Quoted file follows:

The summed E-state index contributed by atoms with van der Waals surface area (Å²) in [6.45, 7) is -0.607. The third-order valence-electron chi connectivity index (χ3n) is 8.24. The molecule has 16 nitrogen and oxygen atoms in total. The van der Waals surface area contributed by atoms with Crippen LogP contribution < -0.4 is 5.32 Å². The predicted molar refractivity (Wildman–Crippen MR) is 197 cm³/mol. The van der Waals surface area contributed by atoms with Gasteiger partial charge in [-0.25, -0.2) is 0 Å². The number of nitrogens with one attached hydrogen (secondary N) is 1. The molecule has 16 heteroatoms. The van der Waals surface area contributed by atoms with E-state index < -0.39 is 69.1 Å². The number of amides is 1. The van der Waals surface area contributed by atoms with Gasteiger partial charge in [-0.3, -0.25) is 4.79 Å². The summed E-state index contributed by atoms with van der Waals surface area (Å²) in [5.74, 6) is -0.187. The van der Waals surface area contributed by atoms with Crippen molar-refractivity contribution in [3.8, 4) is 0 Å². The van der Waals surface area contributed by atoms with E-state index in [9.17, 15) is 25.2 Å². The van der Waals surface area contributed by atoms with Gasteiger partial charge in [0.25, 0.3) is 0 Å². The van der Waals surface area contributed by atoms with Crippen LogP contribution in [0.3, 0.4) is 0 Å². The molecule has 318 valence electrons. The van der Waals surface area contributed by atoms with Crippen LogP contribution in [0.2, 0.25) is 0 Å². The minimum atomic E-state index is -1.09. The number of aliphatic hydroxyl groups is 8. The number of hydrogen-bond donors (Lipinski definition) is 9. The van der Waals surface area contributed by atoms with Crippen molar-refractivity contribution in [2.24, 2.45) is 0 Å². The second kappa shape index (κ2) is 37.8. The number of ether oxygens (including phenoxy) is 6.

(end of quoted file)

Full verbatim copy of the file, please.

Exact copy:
The summed E-state index contributed by atoms with van der Waals surface area (Å²) in [6.45, 7) is -0.607. The third-order valence-electron chi connectivity index (χ3n) is 8.24. The molecule has 16 nitrogen and oxygen atoms in total. The van der Waals surface area contributed by atoms with Crippen LogP contribution < -0.4 is 5.32 Å². The predicted molar refractivity (Wildman–Crippen MR) is 197 cm³/mol. The van der Waals surface area contributed by atoms with Gasteiger partial charge in [-0.25, -0.2) is 0 Å². The number of nitrogens with one attached hydrogen (secondary N) is 1. The molecule has 16 heteroatoms. The van der Waals surface area contributed by atoms with E-state index < -0.39 is 69.1 Å². The number of amides is 1. The van der Waals surface area contributed by atoms with Gasteiger partial charge in [-0.3, -0.25) is 4.79 Å². The summed E-state index contributed by atoms with van der Waals surface area (Å²) in [5.74, 6) is -0.187. The van der Waals surface area contributed by atoms with Crippen molar-refractivity contribution in [3.8, 4) is 0 Å². The van der Waals surface area contributed by atoms with E-state index in [9.17, 15) is 25.2 Å². The van der Waals surface area contributed by atoms with Gasteiger partial charge in [0.25, 0.3) is 0 Å². The van der Waals surface area contributed by atoms with Crippen LogP contribution in [0.3, 0.4) is 0 Å². The molecule has 318 valence electrons. The van der Waals surface area contributed by atoms with Crippen LogP contribution in [0.2, 0.25) is 0 Å². The minimum atomic E-state index is -1.09. The number of aliphatic hydroxyl groups is 8. The number of hydrogen-bond donors (Lipinski definition) is 9. The van der Waals surface area contributed by atoms with Crippen molar-refractivity contribution in [2.24, 2.45) is 0 Å². The second kappa shape index (κ2) is 37.8. The number of ether oxygens (including phenoxy) is 6.